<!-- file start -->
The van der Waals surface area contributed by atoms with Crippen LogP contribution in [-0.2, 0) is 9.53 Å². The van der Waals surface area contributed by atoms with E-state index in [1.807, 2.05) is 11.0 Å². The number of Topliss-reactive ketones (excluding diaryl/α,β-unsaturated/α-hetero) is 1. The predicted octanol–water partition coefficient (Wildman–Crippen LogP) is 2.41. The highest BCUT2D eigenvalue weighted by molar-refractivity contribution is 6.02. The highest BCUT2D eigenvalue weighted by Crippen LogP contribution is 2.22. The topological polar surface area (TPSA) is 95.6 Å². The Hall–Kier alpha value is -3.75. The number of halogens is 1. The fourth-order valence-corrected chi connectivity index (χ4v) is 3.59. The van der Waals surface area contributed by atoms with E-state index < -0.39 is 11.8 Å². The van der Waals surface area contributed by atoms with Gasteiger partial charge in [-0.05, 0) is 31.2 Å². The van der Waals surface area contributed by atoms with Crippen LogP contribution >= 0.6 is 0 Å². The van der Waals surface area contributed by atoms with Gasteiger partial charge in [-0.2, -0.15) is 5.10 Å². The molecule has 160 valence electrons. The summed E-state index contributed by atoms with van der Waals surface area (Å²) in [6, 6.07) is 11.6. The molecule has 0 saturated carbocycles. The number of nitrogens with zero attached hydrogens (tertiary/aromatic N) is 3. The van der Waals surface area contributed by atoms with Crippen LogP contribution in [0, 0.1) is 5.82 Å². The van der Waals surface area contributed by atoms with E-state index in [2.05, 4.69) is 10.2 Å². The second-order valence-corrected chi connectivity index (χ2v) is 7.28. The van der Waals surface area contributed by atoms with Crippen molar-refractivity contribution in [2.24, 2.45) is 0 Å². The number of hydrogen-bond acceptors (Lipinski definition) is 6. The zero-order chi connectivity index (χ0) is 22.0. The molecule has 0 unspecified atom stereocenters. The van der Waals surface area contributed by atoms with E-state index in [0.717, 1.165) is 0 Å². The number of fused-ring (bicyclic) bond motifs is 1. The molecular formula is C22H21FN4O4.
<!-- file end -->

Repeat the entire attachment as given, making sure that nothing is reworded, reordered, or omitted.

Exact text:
The van der Waals surface area contributed by atoms with Crippen LogP contribution in [-0.2, 0) is 9.53 Å². The van der Waals surface area contributed by atoms with E-state index in [1.807, 2.05) is 11.0 Å². The number of Topliss-reactive ketones (excluding diaryl/α,β-unsaturated/α-hetero) is 1. The predicted octanol–water partition coefficient (Wildman–Crippen LogP) is 2.41. The highest BCUT2D eigenvalue weighted by molar-refractivity contribution is 6.02. The highest BCUT2D eigenvalue weighted by Crippen LogP contribution is 2.22. The topological polar surface area (TPSA) is 95.6 Å². The Hall–Kier alpha value is -3.75. The number of halogens is 1. The fourth-order valence-corrected chi connectivity index (χ4v) is 3.59. The van der Waals surface area contributed by atoms with E-state index < -0.39 is 11.8 Å². The van der Waals surface area contributed by atoms with Gasteiger partial charge in [-0.05, 0) is 31.2 Å². The van der Waals surface area contributed by atoms with Crippen LogP contribution >= 0.6 is 0 Å². The van der Waals surface area contributed by atoms with Gasteiger partial charge in [-0.2, -0.15) is 5.10 Å². The molecule has 160 valence electrons. The summed E-state index contributed by atoms with van der Waals surface area (Å²) in [6, 6.07) is 11.6. The molecule has 0 saturated carbocycles. The number of nitrogens with zero attached hydrogens (tertiary/aromatic N) is 3. The van der Waals surface area contributed by atoms with Crippen LogP contribution in [0, 0.1) is 5.82 Å². The van der Waals surface area contributed by atoms with E-state index in [2.05, 4.69) is 10.2 Å². The second-order valence-corrected chi connectivity index (χ2v) is 7.28. The van der Waals surface area contributed by atoms with Crippen molar-refractivity contribution in [2.24, 2.45) is 0 Å². The number of hydrogen-bond acceptors (Lipinski definition) is 6. The zero-order chi connectivity index (χ0) is 22.0. The molecule has 0 unspecified atom stereocenters. The van der Waals surface area contributed by atoms with E-state index in [0.717, 1.165) is 0 Å². The number of fused-ring (bicyclic) bond motifs is 1. The molecular formula is C22H21FN4O4.